FACING THE NATION South Africa's most important challenges
SOUTH AFRICAN SOCIAL ATTITUDES SURVEY
In this article BEN ROBERTS, JARÈ STRUWIG and STEPHEN RULE examine the relative ranking by the South African public of challenges facing our society, the extent to which these priorities have been changing in recent years, as well as differences among subpopulations.
The issues that the public worries about are said to provide rich information on how a society views and understands a given point in its history. By scrutinising changes in the set of problems that the public identifies over time, one can appreciate the passage of South African history through the eyes of its citizens. Also, by disaggregating national-level priorities, we are able to investigate how different socioeconomic and demographic characteristics influence the manner in which South Africans evaluate and rank different challenges.
Measuring national priorities
This study draws data from the South African Social Attitudes Survey (SASAS), which has been conducted annually by the HSRC since 2003. The survey series consists of nationally representative probability samples of South African adults aged 16 years and over living in private households. Sample sizes for each of the seven survey rounds included in the analysis are as follows: 2003 (4 980); 2004 (5 583), 2005 (5 734), 2006 (5 843), 2007 (3 164), 2008 (3 321) and 2009 (3 305). In each survey round, respondents were asked, ‘Please tell me what you think are the three most important challenges facing South Africa today?’. The question refers to the country as a whole, so responses deal with national concerns rather than local-level or personal problems.
Analysis of the 2009 round of SASAS reveals that unemployment (75%) remains, by a considerable margin, the most salient problem identified by the South African public (Fig. 1). A second cluster of issues that were mentioned by approximately two-fifths and a half of respondents comprise personal safety, HIV/AIDS and poverty. Service delivery (including housing) and corruption are nominated as priorities by an estimated fifth of the adult population, with other issues such as education, politics, racism and xenophobia being cited by fewer than 10% of respondents.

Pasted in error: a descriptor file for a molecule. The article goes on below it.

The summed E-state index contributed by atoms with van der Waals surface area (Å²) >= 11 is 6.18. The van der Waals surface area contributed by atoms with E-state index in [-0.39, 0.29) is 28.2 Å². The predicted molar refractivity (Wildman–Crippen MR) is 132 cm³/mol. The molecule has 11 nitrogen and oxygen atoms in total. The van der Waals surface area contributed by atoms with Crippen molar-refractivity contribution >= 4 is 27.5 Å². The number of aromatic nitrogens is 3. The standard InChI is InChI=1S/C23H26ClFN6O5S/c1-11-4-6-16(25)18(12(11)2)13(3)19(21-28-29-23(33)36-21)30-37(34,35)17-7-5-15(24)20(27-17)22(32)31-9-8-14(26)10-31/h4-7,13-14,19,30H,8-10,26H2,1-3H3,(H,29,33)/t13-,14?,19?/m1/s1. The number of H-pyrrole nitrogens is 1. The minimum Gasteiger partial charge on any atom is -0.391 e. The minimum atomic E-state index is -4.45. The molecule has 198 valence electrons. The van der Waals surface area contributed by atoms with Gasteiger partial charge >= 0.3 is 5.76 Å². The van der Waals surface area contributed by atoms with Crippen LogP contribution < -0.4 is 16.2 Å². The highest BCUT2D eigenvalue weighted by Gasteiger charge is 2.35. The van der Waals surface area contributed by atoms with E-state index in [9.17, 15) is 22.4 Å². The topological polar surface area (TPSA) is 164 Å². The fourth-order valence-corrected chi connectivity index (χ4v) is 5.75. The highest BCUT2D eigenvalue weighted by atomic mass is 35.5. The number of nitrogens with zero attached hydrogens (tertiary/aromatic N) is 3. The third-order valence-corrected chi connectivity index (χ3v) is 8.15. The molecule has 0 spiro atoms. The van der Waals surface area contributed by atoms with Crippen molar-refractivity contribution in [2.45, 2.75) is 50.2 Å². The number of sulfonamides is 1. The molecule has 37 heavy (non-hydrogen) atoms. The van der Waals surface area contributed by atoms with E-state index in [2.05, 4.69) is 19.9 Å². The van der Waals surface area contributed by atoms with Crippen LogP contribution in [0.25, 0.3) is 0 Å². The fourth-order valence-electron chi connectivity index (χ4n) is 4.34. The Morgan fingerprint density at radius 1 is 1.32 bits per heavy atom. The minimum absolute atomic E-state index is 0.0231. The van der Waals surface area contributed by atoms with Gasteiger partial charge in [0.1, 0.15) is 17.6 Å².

Drawing together trend data from IDASA and coupling it with the 2003–2009 SASAS data, we are able to place these results in a broader perspective and discern changes during the first 15 years of democracy (Fig. 2). While public concern over unemployment has remained entrenched over the period, there have nonetheless been some remarkable shifts in the relative position of other problems. Crime rose dramatically as a priority in the mid- to late-1990s, reaching a high of 65% in 1999, but this issue has declined somewhat in salience over the last decade. Between 2003 and 2009 close to half of South Africans listed it as a problem, with HIV/AIDS being listed as a more frequently cited problem in certain years.
Analysis of the 2009 round of SASAS reveals that unemployment (75%) remains, by a considerable margin, the most salient problem identified by the South African public.
Crime rose dramatically as a priority in the mid- to late-1990s, reaching a high of 65% in 1999, but this issue has declined somewhat in salience over the last decade.
With the mounting impact of the HIV/AIDS pandemic, this issue has progressively risen up the order of priorities after 1999, to the extent that it replaces crime by a margin as the second most commonly mentioned national priority area in 2009. Poverty began escalating as a concern in the late 1990s, and although attention devoted to this issue did swing appreciably over the last decade, with the onset of the global economic crisis it again sits alongside crime and HIV/AIDS as a critical public concern. While service delivery/housing seem to have declined as a priority between 1995 and 2004, there was a short-lived increase in concern around the time the service delivery strikes intensified in 2005. Nonetheless, this issue has subsequently fallen in importance again and by 2009 it was mentioned by about a quarter of respondents. Finally, reference to corruption has steadily begun to climb, and while it was hardly mentioned in 1994, close to a fifth (18%) see it as an important problem in South Africa by 2009.
With the mounting impact of the HIV/AIDS pandemic, this issue has progressively risen up the order of priorities after 1999, to the extent that it replaces crime by a margin as the second most commonly mentioned national priority area in 2009.
One nation, multiple agendas?
When analysing the 2009 SASAS data on national priorities by demographic characteristics, virtually no sex differences of note were observed in relation to the frequency of mention and ranking of the top national priorities in 2009. For the most part, age group differences are also not especially pronounced. Corruption is marginally more likely to be mentioned by 35-49 year-olds and those older than 50 years relative to younger citizens.